Emily Siner | Nashville Public Radio

Emily Siner

Assistant News Director

Emily Siner is the assistant news director at Nashville Public Radio and host of the Movers & Thinkers podcast. She also reports on a wide range of topics, including higher education, science and military veterans. She's traveled around Tennessee to tell national news stories for NPR and Marketplace.

She's passionate about storytelling on all platforms and spoke at TEDxNashville in 2015 about the station's efforts to share audio online. Before joining the news staff at WPLN, Emily worked in print and online journalism at the Los Angeles Times and NPR. She was born and raised in the Chicago area, so she is not intimidated by Nashville winters. Emily is a proud graduate of the University of Illinois at Urbana-Champaign.

Ed Rode / Fisk University

Fisk University's new president wants to build more relationships in Nashville.

In a recent interview with WPLN, Kevin Rome said the historically black college has a positive reputation nationally, but locally it's battling its history of unstable leadership and financial troubles. That narrative that has long frustrated university officials, which says they have plenty to be proud of.

Emily Siner / WPLN

One of the largest collections of books and manuscripts about the history of playing cards is now in the possession of the Vanderbilt library.

The university has purchased more than a thousand pieces of memorabilia that previously belonged to Bicycle Cards, which the library hopes will make Vanderbilt a destination for scholars around the world.

Emily Siner / WPLN

For most people, recycling means placing an empty soda can or some scrap paper in a blue bin. They might take that bin to the curb or to a drop-off site. But beyond that, the process is mysterious, filled with arbitrary rules and a vague reassurance that we're doing the right thing for the environment.

So WPLN listener Mark McCaw, an avid recycler, asked us this question:

What happens if I put the wrong item in the recycling bin?

Emily Siner / WPLN

For people in Nashville who keep Kosher, following Jewish dietary laws, there's almost nowhere to dine out. One of the only Kosher-certified establishments was Woodlands, an Indian restaurant on West End — and that closed earlier this year.

But now another business has decided to go through the extensive process: Avo, a vegan restaurant housed in an old shipping container off of Charlotte Avenue.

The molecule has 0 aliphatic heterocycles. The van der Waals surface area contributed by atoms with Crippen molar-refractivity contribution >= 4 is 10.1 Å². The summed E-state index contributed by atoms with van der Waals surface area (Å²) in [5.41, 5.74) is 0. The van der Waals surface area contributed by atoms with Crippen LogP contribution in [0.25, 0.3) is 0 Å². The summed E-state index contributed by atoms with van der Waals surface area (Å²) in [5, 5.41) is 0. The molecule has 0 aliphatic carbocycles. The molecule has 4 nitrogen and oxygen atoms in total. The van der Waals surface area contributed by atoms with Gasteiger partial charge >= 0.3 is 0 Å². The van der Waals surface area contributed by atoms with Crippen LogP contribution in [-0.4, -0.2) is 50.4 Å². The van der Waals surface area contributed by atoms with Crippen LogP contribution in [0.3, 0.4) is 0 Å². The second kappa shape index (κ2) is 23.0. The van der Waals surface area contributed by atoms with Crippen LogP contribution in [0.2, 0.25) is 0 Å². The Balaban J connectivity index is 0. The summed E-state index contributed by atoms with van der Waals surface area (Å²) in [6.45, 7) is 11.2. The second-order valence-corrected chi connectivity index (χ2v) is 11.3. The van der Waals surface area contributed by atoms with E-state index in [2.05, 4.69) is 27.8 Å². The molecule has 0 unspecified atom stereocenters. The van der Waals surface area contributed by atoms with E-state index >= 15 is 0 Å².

Emily Siner / WPLN

There was a highly anticipated announcement yesterday after months of little information — and no, we're not talking about Taylor Swift's new album.

Google Fiber told residents of Sylvan Park that its gigabit speed service is finally available. But even for some Fiber fans, the wait proved too long, especially as other telecomm companies lined up for their business.

Emily Siner / WPLN

It's often easy to tell how old someone is based on the earliest major event they can remember — and for some first graders at Carroll Oakland School in Lebanon, the rare solar eclipse may be that moment.

Tony Gonzalez / WPLN

We've seen plenty of photos of what the total solar eclipse looked like — but what did it sound like? Fortunately, WPLN reporters were scattered throughout Middle Tennessee, recorders in hand, to find out. From the eerie pre-eclipse shadows, to the first glimpses of totality, to the sun reappearing, the experience was as aural as it was visual.


Taylor Slifko / APSU

One of the universities closest to the center of totality will document how animals on campus will react to the sudden darkness of Monday's total solar eclipse.

Researchers from Austin Peay State University's agriculture department will record observations on university cattle, bees and crickets.

Screenshot of TN.gov

The University of Tennessee Knoxville did not get the quick stamp of approval it was looking for on its new student code of conduct.

After months of revision and comment periods, UT's new policy needed a committee of state lawmakers to sign off Wednesday to be effective by the time the semester begins next week. Lawmakers did — but not without some contention and caveats. 

University of Tennessee

The University of Tennessee's flagship campus in Knoxville is hoping to implement a new student code of conduct this fall, something that hasn't been done in four decades. UT officials say the changes make the code less punitive and will help students learn from mistakes.

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